Life is full of choices, especially when it comes to spending money. They are the kinds of decisions most of us make every day on one level or another.
Should we buy a fancy car with all the bells and whistles or basic, reliable transportation? A family trip to Disney World versus a quiet and less expensive camping vacation? Steak or a burger?
We weigh expenses and potential benefits against many factors, including cost and our ability to pay.
It's no different in business and shouldn't be any different in government.
And, that brings us to almost $600,000 spent by 89 school districts on a weekend conference in November in downtown Chicago and our concern that there weren't enough benefit-cost-ability-to-pay discussions. Or efforts to find less expensive options. Or restraint in spending taxpayer dollars.
Recent columns by Suburban Tax Watchdog columnist Jake Griffin showed districts sent 735 school board members and district administrators to the event. The cost included nearly $300,000 spent on registration fees for workshops, seminars and classes.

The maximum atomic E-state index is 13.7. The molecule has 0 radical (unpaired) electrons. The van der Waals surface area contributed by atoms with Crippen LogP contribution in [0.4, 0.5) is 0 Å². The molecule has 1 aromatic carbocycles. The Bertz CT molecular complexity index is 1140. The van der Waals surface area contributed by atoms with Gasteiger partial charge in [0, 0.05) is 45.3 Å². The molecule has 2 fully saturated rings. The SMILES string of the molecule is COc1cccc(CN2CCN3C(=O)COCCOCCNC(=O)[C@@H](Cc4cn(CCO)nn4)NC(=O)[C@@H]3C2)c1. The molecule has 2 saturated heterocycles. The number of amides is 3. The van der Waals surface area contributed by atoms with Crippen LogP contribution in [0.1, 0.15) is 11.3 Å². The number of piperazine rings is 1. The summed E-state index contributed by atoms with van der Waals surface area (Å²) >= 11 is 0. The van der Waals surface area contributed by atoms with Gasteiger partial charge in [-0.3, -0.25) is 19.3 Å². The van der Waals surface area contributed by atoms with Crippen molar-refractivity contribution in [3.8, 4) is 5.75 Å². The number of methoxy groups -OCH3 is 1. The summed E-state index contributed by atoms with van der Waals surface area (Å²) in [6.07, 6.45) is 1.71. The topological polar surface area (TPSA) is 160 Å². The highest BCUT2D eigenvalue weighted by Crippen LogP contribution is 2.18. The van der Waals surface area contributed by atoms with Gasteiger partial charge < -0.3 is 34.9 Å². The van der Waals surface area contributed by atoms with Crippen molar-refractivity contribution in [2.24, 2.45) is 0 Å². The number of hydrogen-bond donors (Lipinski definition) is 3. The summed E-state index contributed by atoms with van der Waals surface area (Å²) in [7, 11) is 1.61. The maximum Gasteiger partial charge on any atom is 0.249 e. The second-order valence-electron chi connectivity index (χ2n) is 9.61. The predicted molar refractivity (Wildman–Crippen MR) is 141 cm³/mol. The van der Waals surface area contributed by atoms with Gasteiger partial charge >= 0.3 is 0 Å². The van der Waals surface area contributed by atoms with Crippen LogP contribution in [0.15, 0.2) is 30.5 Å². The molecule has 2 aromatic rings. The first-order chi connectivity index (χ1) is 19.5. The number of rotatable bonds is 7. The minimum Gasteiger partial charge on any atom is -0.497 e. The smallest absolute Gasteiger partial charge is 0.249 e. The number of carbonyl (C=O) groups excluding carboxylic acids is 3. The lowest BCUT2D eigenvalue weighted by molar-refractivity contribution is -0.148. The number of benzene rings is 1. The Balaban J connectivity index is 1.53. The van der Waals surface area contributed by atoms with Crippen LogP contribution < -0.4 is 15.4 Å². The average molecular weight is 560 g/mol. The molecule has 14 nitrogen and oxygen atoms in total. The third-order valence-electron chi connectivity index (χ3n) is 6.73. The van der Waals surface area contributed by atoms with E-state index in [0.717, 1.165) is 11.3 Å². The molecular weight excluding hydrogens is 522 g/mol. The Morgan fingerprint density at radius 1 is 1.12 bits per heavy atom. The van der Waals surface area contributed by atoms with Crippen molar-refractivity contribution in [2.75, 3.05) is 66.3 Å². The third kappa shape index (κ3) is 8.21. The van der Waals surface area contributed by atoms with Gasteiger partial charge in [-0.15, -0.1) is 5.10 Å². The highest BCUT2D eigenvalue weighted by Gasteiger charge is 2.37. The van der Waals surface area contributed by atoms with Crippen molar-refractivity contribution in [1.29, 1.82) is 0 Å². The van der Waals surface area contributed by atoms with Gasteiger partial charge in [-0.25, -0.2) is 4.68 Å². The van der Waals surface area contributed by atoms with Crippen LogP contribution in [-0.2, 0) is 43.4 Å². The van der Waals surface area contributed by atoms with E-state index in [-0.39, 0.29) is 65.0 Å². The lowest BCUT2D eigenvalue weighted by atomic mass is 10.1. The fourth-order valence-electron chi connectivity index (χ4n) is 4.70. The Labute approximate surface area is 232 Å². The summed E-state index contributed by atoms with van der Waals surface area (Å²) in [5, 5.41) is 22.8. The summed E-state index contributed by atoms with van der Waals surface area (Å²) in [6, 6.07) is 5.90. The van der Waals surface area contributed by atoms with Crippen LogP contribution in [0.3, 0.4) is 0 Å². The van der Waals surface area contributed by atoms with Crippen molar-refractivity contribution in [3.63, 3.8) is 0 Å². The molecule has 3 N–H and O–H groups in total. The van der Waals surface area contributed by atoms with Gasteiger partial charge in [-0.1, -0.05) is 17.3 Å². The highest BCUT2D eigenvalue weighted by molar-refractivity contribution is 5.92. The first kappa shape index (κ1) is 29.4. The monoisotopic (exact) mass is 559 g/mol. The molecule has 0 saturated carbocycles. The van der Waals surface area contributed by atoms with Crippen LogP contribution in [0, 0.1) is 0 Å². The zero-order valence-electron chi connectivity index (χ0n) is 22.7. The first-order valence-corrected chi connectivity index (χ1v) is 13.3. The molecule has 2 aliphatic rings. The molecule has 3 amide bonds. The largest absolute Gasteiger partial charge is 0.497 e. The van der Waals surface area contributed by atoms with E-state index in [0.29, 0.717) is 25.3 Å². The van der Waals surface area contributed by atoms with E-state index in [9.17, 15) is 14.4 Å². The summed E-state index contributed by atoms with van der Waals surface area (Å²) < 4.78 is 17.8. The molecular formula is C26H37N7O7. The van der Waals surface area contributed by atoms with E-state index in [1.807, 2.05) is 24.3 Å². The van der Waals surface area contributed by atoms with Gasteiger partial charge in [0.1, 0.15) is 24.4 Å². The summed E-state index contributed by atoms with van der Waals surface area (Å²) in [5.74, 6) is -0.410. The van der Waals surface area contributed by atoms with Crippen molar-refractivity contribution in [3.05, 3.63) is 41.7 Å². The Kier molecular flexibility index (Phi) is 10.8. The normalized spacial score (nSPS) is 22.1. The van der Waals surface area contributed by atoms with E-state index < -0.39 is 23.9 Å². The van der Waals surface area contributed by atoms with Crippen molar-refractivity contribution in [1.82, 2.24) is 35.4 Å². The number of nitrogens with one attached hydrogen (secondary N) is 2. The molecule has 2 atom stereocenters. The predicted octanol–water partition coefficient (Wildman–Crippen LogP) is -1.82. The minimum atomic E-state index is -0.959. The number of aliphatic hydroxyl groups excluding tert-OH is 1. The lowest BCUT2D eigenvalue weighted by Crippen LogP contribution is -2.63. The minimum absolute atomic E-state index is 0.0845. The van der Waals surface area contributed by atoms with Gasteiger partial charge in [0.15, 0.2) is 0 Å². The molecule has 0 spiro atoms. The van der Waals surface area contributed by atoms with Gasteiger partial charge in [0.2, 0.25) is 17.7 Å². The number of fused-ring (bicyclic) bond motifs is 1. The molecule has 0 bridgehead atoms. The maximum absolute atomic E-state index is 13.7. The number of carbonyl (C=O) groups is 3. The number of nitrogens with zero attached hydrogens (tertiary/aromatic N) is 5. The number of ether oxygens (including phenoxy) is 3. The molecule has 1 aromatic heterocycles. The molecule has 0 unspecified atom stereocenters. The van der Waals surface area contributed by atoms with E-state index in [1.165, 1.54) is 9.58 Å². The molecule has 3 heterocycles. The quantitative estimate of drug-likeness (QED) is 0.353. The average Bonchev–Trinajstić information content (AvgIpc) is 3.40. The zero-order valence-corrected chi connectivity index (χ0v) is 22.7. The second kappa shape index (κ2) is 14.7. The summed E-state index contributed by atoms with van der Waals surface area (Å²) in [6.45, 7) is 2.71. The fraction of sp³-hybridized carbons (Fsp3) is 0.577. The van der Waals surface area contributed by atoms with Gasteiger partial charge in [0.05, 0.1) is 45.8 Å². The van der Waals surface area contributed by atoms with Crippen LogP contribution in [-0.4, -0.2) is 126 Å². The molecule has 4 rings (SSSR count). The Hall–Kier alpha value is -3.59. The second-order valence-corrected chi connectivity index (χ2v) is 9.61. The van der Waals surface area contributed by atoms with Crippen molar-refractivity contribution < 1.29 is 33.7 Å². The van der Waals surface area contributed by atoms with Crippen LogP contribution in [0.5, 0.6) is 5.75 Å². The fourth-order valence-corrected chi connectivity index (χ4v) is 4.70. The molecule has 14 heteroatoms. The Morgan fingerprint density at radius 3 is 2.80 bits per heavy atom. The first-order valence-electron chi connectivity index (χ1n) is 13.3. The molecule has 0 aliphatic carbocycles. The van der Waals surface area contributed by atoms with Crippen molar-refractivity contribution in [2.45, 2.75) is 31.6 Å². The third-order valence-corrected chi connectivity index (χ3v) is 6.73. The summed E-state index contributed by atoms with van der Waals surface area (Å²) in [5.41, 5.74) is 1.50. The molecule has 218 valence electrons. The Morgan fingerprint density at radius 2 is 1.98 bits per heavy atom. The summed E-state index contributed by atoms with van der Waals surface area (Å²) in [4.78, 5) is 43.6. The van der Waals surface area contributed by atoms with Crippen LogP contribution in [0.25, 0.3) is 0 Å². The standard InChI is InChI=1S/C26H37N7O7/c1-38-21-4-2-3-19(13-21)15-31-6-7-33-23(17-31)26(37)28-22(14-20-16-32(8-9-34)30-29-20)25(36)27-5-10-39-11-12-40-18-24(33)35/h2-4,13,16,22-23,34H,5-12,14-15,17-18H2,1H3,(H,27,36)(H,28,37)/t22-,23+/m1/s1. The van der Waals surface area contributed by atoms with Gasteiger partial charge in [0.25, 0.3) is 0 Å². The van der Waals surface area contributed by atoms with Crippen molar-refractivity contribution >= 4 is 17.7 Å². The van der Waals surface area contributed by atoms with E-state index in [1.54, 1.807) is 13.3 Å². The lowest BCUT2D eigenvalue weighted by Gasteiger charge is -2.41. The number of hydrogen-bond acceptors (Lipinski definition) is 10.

Attendees spent almost the same amount on hotel rooms, food, travel and other incidental costs. Money was also spent on movies, limousines, valet parking, the hotel fitness center and laundry service.
It smacks of overkill at a time when there's plenty of belt-tightening across the suburbs.
Many school officials defended their district's conference participation, saying it was valuable. That's not really the point. We're not questioning the need for training, but whether it could have been done more effectively and with more restraint, given the economics of our time.
Did Naperville Unit District 203 need to send 19 people at a cost to taxpayers of $17,183.58?
Did Fox Lake Elementary District 114 need to spend close to $1,600 on valet parking and $170 on a limousine ride from a hotel to a Brazilian steakhouse less than a mile away?
Could Batavia Unit District 101 officials have spent less than $1,929.75 on a dinner for 16 people at pricey Morton's Steakhouse? Items ordered included a $57 steak dinner and five $15 lobster bisques.
"It's fair to ask if we really have the resources to pay for this," the Illinois Campaign for Political Reform's David Morrison told Griffin.
Yes, it certainly is.
Some districts were conservative in the number of people they sent and the conference costs they assumed. They should be applauded.
We call on others to search for more cost-effective alternatives for the next conference: sending fewer representatives, using more affordable online training, and carpooling, to name a few.
In other words, treat conference expenses as if they're coming out of your pocket instead of ours.